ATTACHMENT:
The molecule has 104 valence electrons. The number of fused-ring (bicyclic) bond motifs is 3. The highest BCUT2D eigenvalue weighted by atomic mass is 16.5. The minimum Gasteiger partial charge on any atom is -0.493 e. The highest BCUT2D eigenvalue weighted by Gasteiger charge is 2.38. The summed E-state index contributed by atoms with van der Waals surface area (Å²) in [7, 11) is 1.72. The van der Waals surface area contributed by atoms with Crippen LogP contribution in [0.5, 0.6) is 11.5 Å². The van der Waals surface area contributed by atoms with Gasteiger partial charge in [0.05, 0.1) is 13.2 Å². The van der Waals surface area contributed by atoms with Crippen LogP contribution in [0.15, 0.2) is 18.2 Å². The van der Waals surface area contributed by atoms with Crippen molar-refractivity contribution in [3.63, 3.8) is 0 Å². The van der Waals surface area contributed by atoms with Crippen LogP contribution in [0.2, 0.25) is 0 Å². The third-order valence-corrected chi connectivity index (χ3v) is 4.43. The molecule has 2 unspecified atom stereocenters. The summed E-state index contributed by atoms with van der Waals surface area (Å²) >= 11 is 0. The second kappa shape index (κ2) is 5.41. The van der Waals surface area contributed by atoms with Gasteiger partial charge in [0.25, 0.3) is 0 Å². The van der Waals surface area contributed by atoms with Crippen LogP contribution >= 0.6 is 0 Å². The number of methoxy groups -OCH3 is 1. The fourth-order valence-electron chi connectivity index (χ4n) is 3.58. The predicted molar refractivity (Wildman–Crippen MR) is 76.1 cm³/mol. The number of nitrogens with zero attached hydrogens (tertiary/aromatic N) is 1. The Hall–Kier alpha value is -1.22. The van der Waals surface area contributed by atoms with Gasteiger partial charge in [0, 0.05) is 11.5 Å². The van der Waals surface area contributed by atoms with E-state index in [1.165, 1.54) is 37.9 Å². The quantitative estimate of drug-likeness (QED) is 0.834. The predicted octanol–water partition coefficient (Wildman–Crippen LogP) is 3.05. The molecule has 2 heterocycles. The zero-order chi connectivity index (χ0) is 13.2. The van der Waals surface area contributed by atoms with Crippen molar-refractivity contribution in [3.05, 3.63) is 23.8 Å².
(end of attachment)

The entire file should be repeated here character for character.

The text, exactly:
The molecule has 104 valence electrons. The number of fused-ring (bicyclic) bond motifs is 3. The highest BCUT2D eigenvalue weighted by atomic mass is 16.5. The minimum Gasteiger partial charge on any atom is -0.493 e. The highest BCUT2D eigenvalue weighted by Gasteiger charge is 2.38. The summed E-state index contributed by atoms with van der Waals surface area (Å²) in [7, 11) is 1.72. The van der Waals surface area contributed by atoms with Crippen LogP contribution in [0.5, 0.6) is 11.5 Å². The van der Waals surface area contributed by atoms with Gasteiger partial charge in [0.05, 0.1) is 13.2 Å². The van der Waals surface area contributed by atoms with Crippen LogP contribution in [0.15, 0.2) is 18.2 Å². The van der Waals surface area contributed by atoms with Crippen molar-refractivity contribution in [3.63, 3.8) is 0 Å². The van der Waals surface area contributed by atoms with Crippen LogP contribution in [0.2, 0.25) is 0 Å². The third-order valence-corrected chi connectivity index (χ3v) is 4.43. The molecule has 2 unspecified atom stereocenters. The summed E-state index contributed by atoms with van der Waals surface area (Å²) >= 11 is 0. The second kappa shape index (κ2) is 5.41. The van der Waals surface area contributed by atoms with Gasteiger partial charge in [0.25, 0.3) is 0 Å². The van der Waals surface area contributed by atoms with Crippen LogP contribution >= 0.6 is 0 Å². The number of methoxy groups -OCH3 is 1. The fourth-order valence-electron chi connectivity index (χ4n) is 3.58. The predicted molar refractivity (Wildman–Crippen MR) is 76.1 cm³/mol. The number of nitrogens with zero attached hydrogens (tertiary/aromatic N) is 1. The Hall–Kier alpha value is -1.22. The van der Waals surface area contributed by atoms with Gasteiger partial charge in [0, 0.05) is 11.5 Å². The van der Waals surface area contributed by atoms with E-state index in [1.165, 1.54) is 37.9 Å². The quantitative estimate of drug-likeness (QED) is 0.834. The predicted octanol–water partition coefficient (Wildman–Crippen LogP) is 3.05. The molecule has 2 heterocycles. The zero-order chi connectivity index (χ0) is 13.2. The van der Waals surface area contributed by atoms with Crippen molar-refractivity contribution in [3.05, 3.63) is 23.8 Å².